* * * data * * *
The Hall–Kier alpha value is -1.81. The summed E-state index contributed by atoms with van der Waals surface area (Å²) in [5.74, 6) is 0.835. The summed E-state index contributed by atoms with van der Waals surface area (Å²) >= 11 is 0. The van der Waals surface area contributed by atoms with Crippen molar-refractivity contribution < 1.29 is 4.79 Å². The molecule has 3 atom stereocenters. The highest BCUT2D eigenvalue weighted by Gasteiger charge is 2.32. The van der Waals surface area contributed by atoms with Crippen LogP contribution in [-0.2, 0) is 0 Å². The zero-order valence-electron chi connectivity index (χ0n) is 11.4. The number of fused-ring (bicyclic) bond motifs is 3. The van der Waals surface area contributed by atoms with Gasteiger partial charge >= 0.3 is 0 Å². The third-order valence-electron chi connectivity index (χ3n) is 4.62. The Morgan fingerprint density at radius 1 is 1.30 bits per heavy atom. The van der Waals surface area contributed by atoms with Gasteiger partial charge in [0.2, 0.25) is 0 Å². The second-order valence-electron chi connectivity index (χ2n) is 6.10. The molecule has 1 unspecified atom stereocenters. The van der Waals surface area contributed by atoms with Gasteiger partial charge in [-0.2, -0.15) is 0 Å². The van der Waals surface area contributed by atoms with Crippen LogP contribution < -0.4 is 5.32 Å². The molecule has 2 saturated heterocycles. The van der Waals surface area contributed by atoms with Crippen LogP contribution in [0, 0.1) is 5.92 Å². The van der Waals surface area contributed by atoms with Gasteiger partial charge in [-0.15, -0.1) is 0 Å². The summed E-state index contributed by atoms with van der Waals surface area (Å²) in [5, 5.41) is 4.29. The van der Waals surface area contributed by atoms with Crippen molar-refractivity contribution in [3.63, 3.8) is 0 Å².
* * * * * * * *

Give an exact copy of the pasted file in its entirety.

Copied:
The Hall–Kier alpha value is -1.81. The summed E-state index contributed by atoms with van der Waals surface area (Å²) in [5.74, 6) is 0.835. The summed E-state index contributed by atoms with van der Waals surface area (Å²) >= 11 is 0. The van der Waals surface area contributed by atoms with Crippen molar-refractivity contribution < 1.29 is 4.79 Å². The molecule has 3 atom stereocenters. The highest BCUT2D eigenvalue weighted by Gasteiger charge is 2.32. The van der Waals surface area contributed by atoms with Crippen LogP contribution in [-0.2, 0) is 0 Å². The zero-order valence-electron chi connectivity index (χ0n) is 11.4. The number of fused-ring (bicyclic) bond motifs is 3. The van der Waals surface area contributed by atoms with Gasteiger partial charge >= 0.3 is 0 Å². The third-order valence-electron chi connectivity index (χ3n) is 4.62. The Morgan fingerprint density at radius 1 is 1.30 bits per heavy atom. The van der Waals surface area contributed by atoms with Gasteiger partial charge in [0.2, 0.25) is 0 Å². The second-order valence-electron chi connectivity index (χ2n) is 6.10. The molecule has 1 unspecified atom stereocenters. The van der Waals surface area contributed by atoms with Gasteiger partial charge in [-0.2, -0.15) is 0 Å². The van der Waals surface area contributed by atoms with Crippen LogP contribution < -0.4 is 5.32 Å². The molecule has 2 saturated heterocycles. The van der Waals surface area contributed by atoms with Crippen LogP contribution in [0, 0.1) is 5.92 Å². The van der Waals surface area contributed by atoms with Gasteiger partial charge in [-0.15, -0.1) is 0 Å². The summed E-state index contributed by atoms with van der Waals surface area (Å²) in [5, 5.41) is 4.29. The van der Waals surface area contributed by atoms with Crippen molar-refractivity contribution in [3.63, 3.8) is 0 Å².